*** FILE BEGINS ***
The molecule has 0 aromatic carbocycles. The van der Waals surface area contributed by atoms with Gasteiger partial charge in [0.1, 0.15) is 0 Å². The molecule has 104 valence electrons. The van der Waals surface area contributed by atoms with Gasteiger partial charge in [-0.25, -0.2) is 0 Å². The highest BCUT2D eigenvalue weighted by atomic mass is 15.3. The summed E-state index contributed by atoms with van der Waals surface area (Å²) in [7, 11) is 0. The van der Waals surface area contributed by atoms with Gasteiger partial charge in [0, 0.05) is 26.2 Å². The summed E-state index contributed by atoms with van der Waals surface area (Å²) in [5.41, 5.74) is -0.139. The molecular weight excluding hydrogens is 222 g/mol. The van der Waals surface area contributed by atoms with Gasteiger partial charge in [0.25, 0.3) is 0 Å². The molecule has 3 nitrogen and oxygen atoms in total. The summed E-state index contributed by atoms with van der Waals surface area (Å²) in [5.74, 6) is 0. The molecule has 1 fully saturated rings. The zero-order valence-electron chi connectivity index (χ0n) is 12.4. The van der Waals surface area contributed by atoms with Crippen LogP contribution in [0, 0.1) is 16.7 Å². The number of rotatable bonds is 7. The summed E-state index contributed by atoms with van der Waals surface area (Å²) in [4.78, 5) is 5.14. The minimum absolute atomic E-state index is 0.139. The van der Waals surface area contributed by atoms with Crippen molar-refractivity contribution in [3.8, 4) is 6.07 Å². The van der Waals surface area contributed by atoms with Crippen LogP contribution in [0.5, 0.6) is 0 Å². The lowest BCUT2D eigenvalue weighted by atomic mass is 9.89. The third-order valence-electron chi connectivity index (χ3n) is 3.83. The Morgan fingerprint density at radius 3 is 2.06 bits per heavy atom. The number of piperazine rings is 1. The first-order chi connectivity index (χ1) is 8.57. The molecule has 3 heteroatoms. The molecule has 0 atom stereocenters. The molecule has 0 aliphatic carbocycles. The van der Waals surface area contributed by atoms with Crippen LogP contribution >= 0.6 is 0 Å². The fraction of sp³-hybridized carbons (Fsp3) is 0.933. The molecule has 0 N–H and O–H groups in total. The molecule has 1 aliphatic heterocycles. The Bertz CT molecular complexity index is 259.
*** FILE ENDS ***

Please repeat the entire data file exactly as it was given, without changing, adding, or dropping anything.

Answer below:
The molecule has 0 aromatic carbocycles. The van der Waals surface area contributed by atoms with Gasteiger partial charge in [0.1, 0.15) is 0 Å². The molecule has 104 valence electrons. The van der Waals surface area contributed by atoms with Gasteiger partial charge in [-0.25, -0.2) is 0 Å². The highest BCUT2D eigenvalue weighted by atomic mass is 15.3. The summed E-state index contributed by atoms with van der Waals surface area (Å²) in [7, 11) is 0. The van der Waals surface area contributed by atoms with Gasteiger partial charge in [0, 0.05) is 26.2 Å². The summed E-state index contributed by atoms with van der Waals surface area (Å²) in [5.41, 5.74) is -0.139. The molecular weight excluding hydrogens is 222 g/mol. The van der Waals surface area contributed by atoms with Gasteiger partial charge in [0.25, 0.3) is 0 Å². The molecule has 3 nitrogen and oxygen atoms in total. The summed E-state index contributed by atoms with van der Waals surface area (Å²) in [5.74, 6) is 0. The molecule has 1 fully saturated rings. The zero-order valence-electron chi connectivity index (χ0n) is 12.4. The van der Waals surface area contributed by atoms with Crippen LogP contribution in [0, 0.1) is 16.7 Å². The number of rotatable bonds is 7. The summed E-state index contributed by atoms with van der Waals surface area (Å²) in [4.78, 5) is 5.14. The minimum absolute atomic E-state index is 0.139. The van der Waals surface area contributed by atoms with Crippen molar-refractivity contribution in [3.8, 4) is 6.07 Å². The van der Waals surface area contributed by atoms with Crippen LogP contribution in [0.5, 0.6) is 0 Å². The lowest BCUT2D eigenvalue weighted by atomic mass is 9.89. The third-order valence-electron chi connectivity index (χ3n) is 3.83. The Morgan fingerprint density at radius 3 is 2.06 bits per heavy atom. The number of piperazine rings is 1. The first-order chi connectivity index (χ1) is 8.57. The molecule has 3 heteroatoms. The molecule has 0 atom stereocenters. The molecule has 0 aliphatic carbocycles. The van der Waals surface area contributed by atoms with Crippen LogP contribution >= 0.6 is 0 Å². The fraction of sp³-hybridized carbons (Fsp3) is 0.933. The molecule has 0 N–H and O–H groups in total. The molecule has 1 aliphatic heterocycles. The Bertz CT molecular complexity index is 259.